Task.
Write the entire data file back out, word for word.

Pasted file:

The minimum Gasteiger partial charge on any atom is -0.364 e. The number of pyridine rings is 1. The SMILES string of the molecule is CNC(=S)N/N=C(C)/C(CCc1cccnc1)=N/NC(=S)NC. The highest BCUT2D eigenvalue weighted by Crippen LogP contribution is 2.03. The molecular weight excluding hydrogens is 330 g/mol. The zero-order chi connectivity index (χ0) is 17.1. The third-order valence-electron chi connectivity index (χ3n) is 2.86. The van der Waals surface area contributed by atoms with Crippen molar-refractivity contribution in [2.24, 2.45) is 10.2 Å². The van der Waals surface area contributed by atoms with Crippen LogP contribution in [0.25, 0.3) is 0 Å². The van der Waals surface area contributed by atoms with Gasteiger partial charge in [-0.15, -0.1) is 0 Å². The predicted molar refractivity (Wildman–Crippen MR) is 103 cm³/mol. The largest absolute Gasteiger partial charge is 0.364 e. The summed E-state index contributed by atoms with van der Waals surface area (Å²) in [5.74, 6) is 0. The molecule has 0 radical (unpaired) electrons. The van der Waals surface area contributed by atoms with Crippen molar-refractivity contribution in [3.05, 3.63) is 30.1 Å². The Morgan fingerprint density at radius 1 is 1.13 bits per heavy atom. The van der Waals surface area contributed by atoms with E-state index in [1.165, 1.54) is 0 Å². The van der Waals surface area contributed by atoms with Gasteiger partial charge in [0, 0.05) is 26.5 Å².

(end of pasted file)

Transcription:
The minimum Gasteiger partial charge on any atom is -0.364 e. The number of pyridine rings is 1. The SMILES string of the molecule is CNC(=S)N/N=C(C)/C(CCc1cccnc1)=N/NC(=S)NC. The highest BCUT2D eigenvalue weighted by Crippen LogP contribution is 2.03. The molecular weight excluding hydrogens is 330 g/mol. The zero-order chi connectivity index (χ0) is 17.1. The third-order valence-electron chi connectivity index (χ3n) is 2.86. The van der Waals surface area contributed by atoms with Crippen molar-refractivity contribution in [2.24, 2.45) is 10.2 Å². The van der Waals surface area contributed by atoms with Crippen LogP contribution in [0.25, 0.3) is 0 Å². The van der Waals surface area contributed by atoms with Gasteiger partial charge in [-0.15, -0.1) is 0 Å². The predicted molar refractivity (Wildman–Crippen MR) is 103 cm³/mol. The largest absolute Gasteiger partial charge is 0.364 e. The summed E-state index contributed by atoms with van der Waals surface area (Å²) in [5.74, 6) is 0. The molecule has 0 radical (unpaired) electrons. The van der Waals surface area contributed by atoms with Crippen molar-refractivity contribution in [3.05, 3.63) is 30.1 Å². The Morgan fingerprint density at radius 1 is 1.13 bits per heavy atom. The van der Waals surface area contributed by atoms with E-state index in [1.165, 1.54) is 0 Å². The van der Waals surface area contributed by atoms with Gasteiger partial charge in [0, 0.05) is 26.5 Å².